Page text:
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2256 pages added, reviewed or updated during the last month (last updated: 20/4/2021)


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vitamin B12 deficiency

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Vitamin B12 deficiency causes distinctive dyserythropoietic abnormalities in the bone marrow - megaloblastic erythropoiesis - associated with abnormally large red cells in the peripheral blood i.e. macrocytosis.

Vitamin B12 deficiency in developed countries is commonly due to pernicious anaemia; in developing countries, often more vegan-based, undernourishment is a more common cause.

Vitamin B12 is found in foods of animal origin including milk, cheese, yoghurt and eggs

  • recommended daily requirement of vitamin B12 is small (1-2 µg/day) compared with total body stores (2000-5000 µg) much of which is stored in the liver. This explains why it takes a long time, usually years, for vitamin B12 deficiency to develop
  • dietary vitamin B12 is freed from the food protein by pepsin in the acid gastric environment and binds to haptocorrin, a protein secreted in saliva. In the small intestine, haptocorrin is degraded by pancreatic enzymes, the vitamin B12 is released and binds with intrinsic factor (IF), itself secreted by gastric parietal cells
    • the IF-B12 complex is carried through the small intestine and binds to receptors in the terminal ileum where it is actively absorbed. A small fraction (1-2%) of the daily intake is passively absorbed across the entire absorptive surface of the intestinal tract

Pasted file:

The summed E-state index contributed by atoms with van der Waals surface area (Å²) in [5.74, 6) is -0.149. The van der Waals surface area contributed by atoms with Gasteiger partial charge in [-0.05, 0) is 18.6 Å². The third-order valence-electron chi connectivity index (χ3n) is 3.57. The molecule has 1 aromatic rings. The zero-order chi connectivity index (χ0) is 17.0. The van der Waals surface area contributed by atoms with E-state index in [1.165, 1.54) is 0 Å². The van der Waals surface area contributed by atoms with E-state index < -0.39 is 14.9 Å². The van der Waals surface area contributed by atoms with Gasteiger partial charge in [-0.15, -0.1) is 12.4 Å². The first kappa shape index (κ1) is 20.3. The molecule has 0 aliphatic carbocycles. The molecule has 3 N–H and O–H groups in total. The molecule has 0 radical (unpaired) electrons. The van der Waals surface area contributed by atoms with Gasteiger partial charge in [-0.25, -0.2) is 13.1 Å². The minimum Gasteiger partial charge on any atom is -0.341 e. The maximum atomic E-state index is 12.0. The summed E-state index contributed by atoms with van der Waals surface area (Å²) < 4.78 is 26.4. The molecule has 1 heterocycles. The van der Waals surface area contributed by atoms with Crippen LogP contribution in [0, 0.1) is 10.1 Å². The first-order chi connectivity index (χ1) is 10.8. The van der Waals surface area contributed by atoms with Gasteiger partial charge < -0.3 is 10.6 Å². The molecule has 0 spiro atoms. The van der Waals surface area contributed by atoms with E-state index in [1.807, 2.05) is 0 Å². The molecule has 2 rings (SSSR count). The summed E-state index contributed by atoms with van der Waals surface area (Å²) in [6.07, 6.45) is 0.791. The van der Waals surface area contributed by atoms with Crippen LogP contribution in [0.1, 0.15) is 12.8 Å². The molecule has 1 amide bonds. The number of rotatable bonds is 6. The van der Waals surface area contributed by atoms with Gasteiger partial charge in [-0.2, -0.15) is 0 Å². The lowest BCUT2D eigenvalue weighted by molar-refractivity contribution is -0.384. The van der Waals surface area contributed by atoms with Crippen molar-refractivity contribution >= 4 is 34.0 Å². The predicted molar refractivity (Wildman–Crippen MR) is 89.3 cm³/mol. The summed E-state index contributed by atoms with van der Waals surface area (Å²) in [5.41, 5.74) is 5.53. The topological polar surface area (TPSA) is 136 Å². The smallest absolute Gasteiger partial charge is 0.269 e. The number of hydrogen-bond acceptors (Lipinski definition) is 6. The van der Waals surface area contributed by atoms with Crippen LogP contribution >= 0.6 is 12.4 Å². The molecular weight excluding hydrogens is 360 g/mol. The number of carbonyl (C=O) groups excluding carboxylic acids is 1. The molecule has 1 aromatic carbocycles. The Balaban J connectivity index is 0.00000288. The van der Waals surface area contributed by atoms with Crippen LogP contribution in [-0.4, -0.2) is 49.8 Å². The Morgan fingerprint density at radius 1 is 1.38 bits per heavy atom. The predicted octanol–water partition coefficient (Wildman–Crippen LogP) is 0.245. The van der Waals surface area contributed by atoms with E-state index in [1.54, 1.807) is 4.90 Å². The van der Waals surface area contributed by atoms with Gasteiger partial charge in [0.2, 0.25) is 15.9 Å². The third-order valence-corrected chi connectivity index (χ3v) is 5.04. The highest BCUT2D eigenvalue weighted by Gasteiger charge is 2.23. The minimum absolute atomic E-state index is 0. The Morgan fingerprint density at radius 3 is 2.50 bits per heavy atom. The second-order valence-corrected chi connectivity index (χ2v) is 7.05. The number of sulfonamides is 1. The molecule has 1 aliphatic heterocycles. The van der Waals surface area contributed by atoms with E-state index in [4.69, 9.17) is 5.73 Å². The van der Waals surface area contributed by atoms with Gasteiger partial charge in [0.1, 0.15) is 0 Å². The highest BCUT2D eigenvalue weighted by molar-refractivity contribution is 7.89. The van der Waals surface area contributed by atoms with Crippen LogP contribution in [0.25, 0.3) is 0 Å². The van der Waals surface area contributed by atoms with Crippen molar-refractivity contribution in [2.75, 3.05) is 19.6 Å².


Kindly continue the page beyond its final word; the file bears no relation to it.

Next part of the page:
Interpretation is difficult. The following observations are offered (2,3):

  • serum B12 180-1000 pg/ml
    • reference ranges provided are for adults
    • reference ranges for infants and children are dependant on age. Results should be interpreted along with clinical features and other laboratory results

  • B12 levels fall physiologically in pregnancy and this usually does not represent deficiency at a biochemical level
    • if the mother has otherwise unexplained anaemia (or has other clinical signs of B12 deficiency), consider a treatment trial of B12 replacement as suggested below (following local standard advice for non-pregnant individuals with low serum B12 values).
  • in clear cut deficiency, levels of B12 are nearly always <150 pg/ml and usually <100 pg/ml (2,3)
    • Pernicious anaemia is the cause of the majority of severe deficiencies in adults
      • around 50% of patients with pernicious anaemia have intrinsic factor antibodies while this antibody is rarely seen in normal controls
      • parietal cell antibodies are present in 90% of patients but are also seen in 1 - 2% of normal controls
  • patients with B12 in the borderline range (150 - 180 pg/ml) may have either early B12 deficiency or be healthy "low normal".
  • neurological disease or glossitis may occur without anaemia or macrocytosis and may be irreversible (3)
  • interpretation of early megaloblastic change in the marrow is difficult and cannot be reliably distinguished from myelodysplasia (3)

Note that reference ranges may vary between laboratories.

Reference:

Last edited 04/2020 and last reviewed 10/2020

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